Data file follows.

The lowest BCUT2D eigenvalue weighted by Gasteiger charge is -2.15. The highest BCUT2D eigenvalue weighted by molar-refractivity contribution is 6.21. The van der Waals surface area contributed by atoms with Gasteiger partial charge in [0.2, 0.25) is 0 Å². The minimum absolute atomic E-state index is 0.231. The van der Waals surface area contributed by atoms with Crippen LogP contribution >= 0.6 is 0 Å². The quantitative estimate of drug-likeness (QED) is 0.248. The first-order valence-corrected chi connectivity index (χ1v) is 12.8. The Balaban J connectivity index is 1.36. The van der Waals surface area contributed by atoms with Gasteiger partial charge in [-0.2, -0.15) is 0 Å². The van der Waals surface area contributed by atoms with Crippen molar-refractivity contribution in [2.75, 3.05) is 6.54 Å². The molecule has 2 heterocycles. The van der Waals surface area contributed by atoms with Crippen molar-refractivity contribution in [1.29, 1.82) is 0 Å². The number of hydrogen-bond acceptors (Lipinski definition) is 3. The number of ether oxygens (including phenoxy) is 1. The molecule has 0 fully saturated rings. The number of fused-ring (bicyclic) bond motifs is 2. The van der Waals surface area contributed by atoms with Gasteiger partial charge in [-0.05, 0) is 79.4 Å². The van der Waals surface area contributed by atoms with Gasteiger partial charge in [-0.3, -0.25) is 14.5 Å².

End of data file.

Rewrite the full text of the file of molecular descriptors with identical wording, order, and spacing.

The lowest BCUT2D eigenvalue weighted by Gasteiger charge is -2.15. The highest BCUT2D eigenvalue weighted by molar-refractivity contribution is 6.21. The van der Waals surface area contributed by atoms with Gasteiger partial charge in [0.2, 0.25) is 0 Å². The minimum absolute atomic E-state index is 0.231. The van der Waals surface area contributed by atoms with Crippen LogP contribution >= 0.6 is 0 Å². The quantitative estimate of drug-likeness (QED) is 0.248. The first-order valence-corrected chi connectivity index (χ1v) is 12.8. The Balaban J connectivity index is 1.36. The van der Waals surface area contributed by atoms with Gasteiger partial charge in [-0.2, -0.15) is 0 Å². The van der Waals surface area contributed by atoms with Crippen molar-refractivity contribution in [2.75, 3.05) is 6.54 Å². The molecule has 2 heterocycles. The van der Waals surface area contributed by atoms with Crippen molar-refractivity contribution in [1.29, 1.82) is 0 Å². The number of hydrogen-bond acceptors (Lipinski definition) is 3. The number of ether oxygens (including phenoxy) is 1. The molecule has 0 fully saturated rings. The number of fused-ring (bicyclic) bond motifs is 2. The van der Waals surface area contributed by atoms with Gasteiger partial charge in [-0.05, 0) is 79.4 Å². The van der Waals surface area contributed by atoms with Gasteiger partial charge in [-0.3, -0.25) is 14.5 Å².